Nano Archive

Electron transfer mediating properties of hydrocarbons as a function of chain length: A differential scanning conductive tip atomic force microscopy investigation

Scaini, Denis and Castronovo, Matteo and Casalis, Loredana and Scoles, Giacinto (2008) Electron transfer mediating properties of hydrocarbons as a function of chain length: A differential scanning conductive tip atomic force microscopy investigation. ACS NANO, 2 (3). pp. 507-515.

Full text is not hosted in this archive but may be available via the Official URL, or by requesting a copy from the corresponding author.

Official URL: http://pubs.acs.org/doi/abs/10.1021/nn700342p

Abstract

The development of novel molecular and biomolecular devices relies on the understanding of charge transport across molecule-substrate interfaces. However, different strategies adopted so far for fabricating and studying transport through metal−molecule−metal junctions yield values for the transport coefficients that differ by up to orders of magnitude even for the same junction. Conductive tip atomic force microscopy (CT-AFM) allows for the simultaneous measurement of transport and morphological properties of molecular assemblies, but absolute transport measurements depend on the nature of the AFM tip−molecule contact. In this work we present a differential approach to the study of metal−molecule−metal junctions based on the combination of AFM-driven nanolithography and CT-AFM. We nanograft patches of alkanethiol molecules in a self-assembled monolayer of alkanethiol molecules of different chain length and measure by CT-AFM the morphology and the transport properties of the nanopatches and of the reference layer. The method allows for the determination of the differential resistance between the two molecular layers and is thus independent of environmental factors. The validity of this approach is demonstrated by measuring the tunneling decay constant of alkanethiols as a function of their length.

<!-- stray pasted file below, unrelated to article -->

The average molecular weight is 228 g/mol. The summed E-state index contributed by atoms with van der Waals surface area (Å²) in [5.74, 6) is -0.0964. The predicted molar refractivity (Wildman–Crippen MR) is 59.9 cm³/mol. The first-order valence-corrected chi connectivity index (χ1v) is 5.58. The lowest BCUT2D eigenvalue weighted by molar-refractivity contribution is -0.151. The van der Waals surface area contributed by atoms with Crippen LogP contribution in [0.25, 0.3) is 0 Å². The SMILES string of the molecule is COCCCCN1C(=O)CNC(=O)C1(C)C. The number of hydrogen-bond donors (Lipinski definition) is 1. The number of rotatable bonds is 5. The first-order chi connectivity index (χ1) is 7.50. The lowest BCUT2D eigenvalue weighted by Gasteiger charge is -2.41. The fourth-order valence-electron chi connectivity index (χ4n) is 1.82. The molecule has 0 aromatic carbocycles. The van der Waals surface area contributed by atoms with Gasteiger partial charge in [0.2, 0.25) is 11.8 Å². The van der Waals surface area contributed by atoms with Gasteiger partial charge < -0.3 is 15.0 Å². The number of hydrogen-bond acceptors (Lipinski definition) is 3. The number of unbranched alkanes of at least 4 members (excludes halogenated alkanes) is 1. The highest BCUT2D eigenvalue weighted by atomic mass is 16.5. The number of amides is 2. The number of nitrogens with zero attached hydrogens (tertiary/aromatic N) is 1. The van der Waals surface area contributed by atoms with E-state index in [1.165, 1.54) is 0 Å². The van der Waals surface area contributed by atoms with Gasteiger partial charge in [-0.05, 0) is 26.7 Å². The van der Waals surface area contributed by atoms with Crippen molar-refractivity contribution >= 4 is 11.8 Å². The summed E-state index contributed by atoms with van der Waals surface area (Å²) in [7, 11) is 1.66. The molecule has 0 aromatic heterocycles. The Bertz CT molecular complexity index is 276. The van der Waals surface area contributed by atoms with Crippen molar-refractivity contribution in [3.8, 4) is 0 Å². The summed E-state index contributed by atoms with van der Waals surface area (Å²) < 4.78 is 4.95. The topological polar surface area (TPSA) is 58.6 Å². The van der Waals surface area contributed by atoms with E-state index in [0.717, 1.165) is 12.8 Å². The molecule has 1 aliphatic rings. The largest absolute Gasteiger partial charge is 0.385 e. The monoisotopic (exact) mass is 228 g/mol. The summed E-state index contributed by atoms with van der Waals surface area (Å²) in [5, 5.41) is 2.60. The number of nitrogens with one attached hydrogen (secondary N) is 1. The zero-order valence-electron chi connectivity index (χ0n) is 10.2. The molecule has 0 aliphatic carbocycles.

Item Type:Article
Uncontrolled Keywords:nanolithography; atomic force microscopy; nanografting; alkanethiols; differential measurements; transport properties; tunneling
Subjects:Analytical Science > Microscopy and probe methods
Material Science > Nanostructured materials
ID Code:5957
Deposited By:IoN
Deposited On:29 Jul 2009 12:08
Last Modified:29 Jul 2009 12:08

Repository Staff Only: item control page